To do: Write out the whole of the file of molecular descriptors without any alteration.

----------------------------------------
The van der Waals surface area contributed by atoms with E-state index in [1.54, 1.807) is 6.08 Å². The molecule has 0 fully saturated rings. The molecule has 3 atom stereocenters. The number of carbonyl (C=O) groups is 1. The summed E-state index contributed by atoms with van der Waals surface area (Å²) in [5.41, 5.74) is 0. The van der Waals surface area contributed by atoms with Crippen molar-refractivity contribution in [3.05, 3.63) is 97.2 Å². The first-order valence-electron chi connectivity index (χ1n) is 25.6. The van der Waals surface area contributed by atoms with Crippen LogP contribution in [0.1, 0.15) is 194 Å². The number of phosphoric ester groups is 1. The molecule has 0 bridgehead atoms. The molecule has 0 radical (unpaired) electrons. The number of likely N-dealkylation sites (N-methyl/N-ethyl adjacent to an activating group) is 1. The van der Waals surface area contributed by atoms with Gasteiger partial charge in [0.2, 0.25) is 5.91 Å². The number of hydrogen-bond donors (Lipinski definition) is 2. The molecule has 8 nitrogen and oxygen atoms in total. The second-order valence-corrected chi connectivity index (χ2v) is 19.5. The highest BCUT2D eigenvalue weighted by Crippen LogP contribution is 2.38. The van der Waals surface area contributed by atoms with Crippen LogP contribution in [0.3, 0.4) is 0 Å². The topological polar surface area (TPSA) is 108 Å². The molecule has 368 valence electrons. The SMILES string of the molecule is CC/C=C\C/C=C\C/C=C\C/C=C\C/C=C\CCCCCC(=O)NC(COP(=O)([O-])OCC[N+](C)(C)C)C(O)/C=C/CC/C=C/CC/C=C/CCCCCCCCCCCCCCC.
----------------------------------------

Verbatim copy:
The van der Waals surface area contributed by atoms with E-state index in [1.54, 1.807) is 6.08 Å². The molecule has 0 fully saturated rings. The molecule has 3 atom stereocenters. The number of carbonyl (C=O) groups is 1. The summed E-state index contributed by atoms with van der Waals surface area (Å²) in [5.41, 5.74) is 0. The van der Waals surface area contributed by atoms with Crippen molar-refractivity contribution in [3.05, 3.63) is 97.2 Å². The first-order valence-electron chi connectivity index (χ1n) is 25.6. The van der Waals surface area contributed by atoms with Crippen LogP contribution in [0.1, 0.15) is 194 Å². The number of phosphoric ester groups is 1. The molecule has 0 bridgehead atoms. The molecule has 0 radical (unpaired) electrons. The number of likely N-dealkylation sites (N-methyl/N-ethyl adjacent to an activating group) is 1. The van der Waals surface area contributed by atoms with Gasteiger partial charge in [0.2, 0.25) is 5.91 Å². The number of hydrogen-bond donors (Lipinski definition) is 2. The molecule has 8 nitrogen and oxygen atoms in total. The second-order valence-corrected chi connectivity index (χ2v) is 19.5. The highest BCUT2D eigenvalue weighted by Crippen LogP contribution is 2.38. The van der Waals surface area contributed by atoms with Crippen LogP contribution in [0.3, 0.4) is 0 Å². The topological polar surface area (TPSA) is 108 Å². The molecule has 368 valence electrons. The SMILES string of the molecule is CC/C=C\C/C=C\C/C=C\C/C=C\C/C=C\CCCCCC(=O)NC(COP(=O)([O-])OCC[N+](C)(C)C)C(O)/C=C/CC/C=C/CC/C=C/CCCCCCCCCCCCCCC.